Trooper saves choking Watertown woman; on-scene granddaughter goes into labor
WATERTOWN — A 90-year-old woman who was choking this week at a local diner set off a string of events that led to her life being saved by an off-duty state trooper and her nearby granddaughter going into labor.
June Wight, a lifelong Watertown resident, was losing consciousness Wednesday morning at Shorty’s Place on Coffeen Street as her last bite of blueberry pancake wouldn’t go down. Her granddaughter, Emily, was sitting across from her. Emily, who at the time was two weeks from her baby girl’s due date, began shouting for help in the diner. Roughly 70 feet away, with his back against the wall facing the entire diner, off-duty state Trooper Joshua Cox started to realize what was going on and sprinted in their direction.
The incident sent the diner into shock and Emily into labor just hours later.
It was shortly after 10:30 a.m. Wednesday morning. Mrs. Wight had an appointment as part of her application to enter Samaritan Summit Village. She likes to treat whoever drives her to appointments to breakfast afterward. On Wednesday, it was Emily. They were planning to go to McDonald’s, but Emily’s mom and Mrs. Wight’s daughter, Melanie, suggested they go to Shorty’s. “It’s just good, homemade and local food,” Melanie said. “It’s a local business we like to support.” Mrs. Wight got her blueberry pancakes and began eating. On the other side of the diner, Trooper Cox and his wife, Jana, were finishing their meal.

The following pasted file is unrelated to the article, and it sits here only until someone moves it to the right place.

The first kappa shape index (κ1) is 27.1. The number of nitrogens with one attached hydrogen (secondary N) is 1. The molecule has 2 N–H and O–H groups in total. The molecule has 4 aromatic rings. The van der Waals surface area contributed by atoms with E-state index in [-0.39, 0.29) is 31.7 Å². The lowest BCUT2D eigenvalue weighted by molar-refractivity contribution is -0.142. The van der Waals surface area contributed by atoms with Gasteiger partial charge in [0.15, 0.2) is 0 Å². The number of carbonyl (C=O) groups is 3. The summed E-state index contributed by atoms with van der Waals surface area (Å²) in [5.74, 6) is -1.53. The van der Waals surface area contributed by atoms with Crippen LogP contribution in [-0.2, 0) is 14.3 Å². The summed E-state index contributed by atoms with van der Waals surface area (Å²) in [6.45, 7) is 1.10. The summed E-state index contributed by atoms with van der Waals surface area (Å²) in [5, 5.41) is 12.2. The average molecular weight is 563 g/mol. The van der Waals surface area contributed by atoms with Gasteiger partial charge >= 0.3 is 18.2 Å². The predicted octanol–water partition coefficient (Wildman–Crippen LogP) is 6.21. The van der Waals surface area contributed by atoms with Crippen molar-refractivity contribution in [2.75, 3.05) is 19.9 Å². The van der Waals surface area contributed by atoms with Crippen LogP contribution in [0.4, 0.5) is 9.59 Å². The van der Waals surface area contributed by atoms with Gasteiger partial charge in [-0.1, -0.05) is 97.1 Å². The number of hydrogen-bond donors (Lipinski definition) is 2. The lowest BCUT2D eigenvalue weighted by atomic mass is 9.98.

After dropping off their kids at school Wednesday morning, they worked out at the Fairgrounds YMCA and celebrated with breakfast at Shorty’s. He got the meat-lovers omelet like always, and Jana got pancakes. They were seated at a table in the back corner of the restaurant.
“My wife knows when we go somewhere I have to be able to see what’s going on,” Trooper Cox said. “I can’t have my back to the door.”
On the other side, Mrs. Wight’s last bite of blueberry pancake was bigger than the rest, but she thought she could get it down.
“Well,” Melanie said, “it didn’t go down.”